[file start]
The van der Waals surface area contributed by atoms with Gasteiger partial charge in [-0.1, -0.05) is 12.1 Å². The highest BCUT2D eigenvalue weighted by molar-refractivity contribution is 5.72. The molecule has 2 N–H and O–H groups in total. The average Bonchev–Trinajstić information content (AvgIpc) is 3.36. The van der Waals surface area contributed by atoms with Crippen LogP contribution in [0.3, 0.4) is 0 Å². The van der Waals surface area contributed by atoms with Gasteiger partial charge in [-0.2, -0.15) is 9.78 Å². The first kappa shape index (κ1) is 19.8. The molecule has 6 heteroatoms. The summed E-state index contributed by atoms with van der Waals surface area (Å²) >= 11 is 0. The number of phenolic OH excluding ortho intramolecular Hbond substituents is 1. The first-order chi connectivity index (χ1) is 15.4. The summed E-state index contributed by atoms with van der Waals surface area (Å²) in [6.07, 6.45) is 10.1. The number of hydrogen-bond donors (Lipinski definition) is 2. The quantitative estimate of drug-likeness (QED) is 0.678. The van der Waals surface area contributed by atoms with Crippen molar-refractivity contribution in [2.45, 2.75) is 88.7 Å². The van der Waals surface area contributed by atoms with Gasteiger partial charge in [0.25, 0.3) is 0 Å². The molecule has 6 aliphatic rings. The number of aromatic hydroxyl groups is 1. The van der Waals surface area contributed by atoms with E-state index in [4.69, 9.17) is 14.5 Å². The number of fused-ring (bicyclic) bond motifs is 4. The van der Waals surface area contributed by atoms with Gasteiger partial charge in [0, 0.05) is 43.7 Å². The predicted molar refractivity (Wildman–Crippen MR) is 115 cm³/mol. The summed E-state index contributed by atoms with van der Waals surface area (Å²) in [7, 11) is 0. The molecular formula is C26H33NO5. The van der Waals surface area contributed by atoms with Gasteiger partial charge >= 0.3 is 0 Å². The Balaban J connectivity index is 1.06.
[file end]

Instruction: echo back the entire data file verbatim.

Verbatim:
The van der Waals surface area contributed by atoms with Gasteiger partial charge in [-0.1, -0.05) is 12.1 Å². The highest BCUT2D eigenvalue weighted by molar-refractivity contribution is 5.72. The molecule has 2 N–H and O–H groups in total. The average Bonchev–Trinajstić information content (AvgIpc) is 3.36. The van der Waals surface area contributed by atoms with Crippen LogP contribution in [0.3, 0.4) is 0 Å². The van der Waals surface area contributed by atoms with Gasteiger partial charge in [-0.2, -0.15) is 9.78 Å². The first kappa shape index (κ1) is 19.8. The molecule has 6 heteroatoms. The summed E-state index contributed by atoms with van der Waals surface area (Å²) >= 11 is 0. The number of phenolic OH excluding ortho intramolecular Hbond substituents is 1. The first-order chi connectivity index (χ1) is 15.4. The summed E-state index contributed by atoms with van der Waals surface area (Å²) in [6.07, 6.45) is 10.1. The number of hydrogen-bond donors (Lipinski definition) is 2. The quantitative estimate of drug-likeness (QED) is 0.678. The van der Waals surface area contributed by atoms with Crippen molar-refractivity contribution in [2.45, 2.75) is 88.7 Å². The van der Waals surface area contributed by atoms with Gasteiger partial charge in [0.25, 0.3) is 0 Å². The molecule has 6 aliphatic rings. The number of aromatic hydroxyl groups is 1. The van der Waals surface area contributed by atoms with E-state index in [4.69, 9.17) is 14.5 Å². The number of fused-ring (bicyclic) bond motifs is 4. The van der Waals surface area contributed by atoms with Gasteiger partial charge in [0, 0.05) is 43.7 Å². The predicted molar refractivity (Wildman–Crippen MR) is 115 cm³/mol. The summed E-state index contributed by atoms with van der Waals surface area (Å²) in [7, 11) is 0. The molecular formula is C26H33NO5. The van der Waals surface area contributed by atoms with Gasteiger partial charge >= 0.3 is 0 Å². The Balaban J connectivity index is 1.06.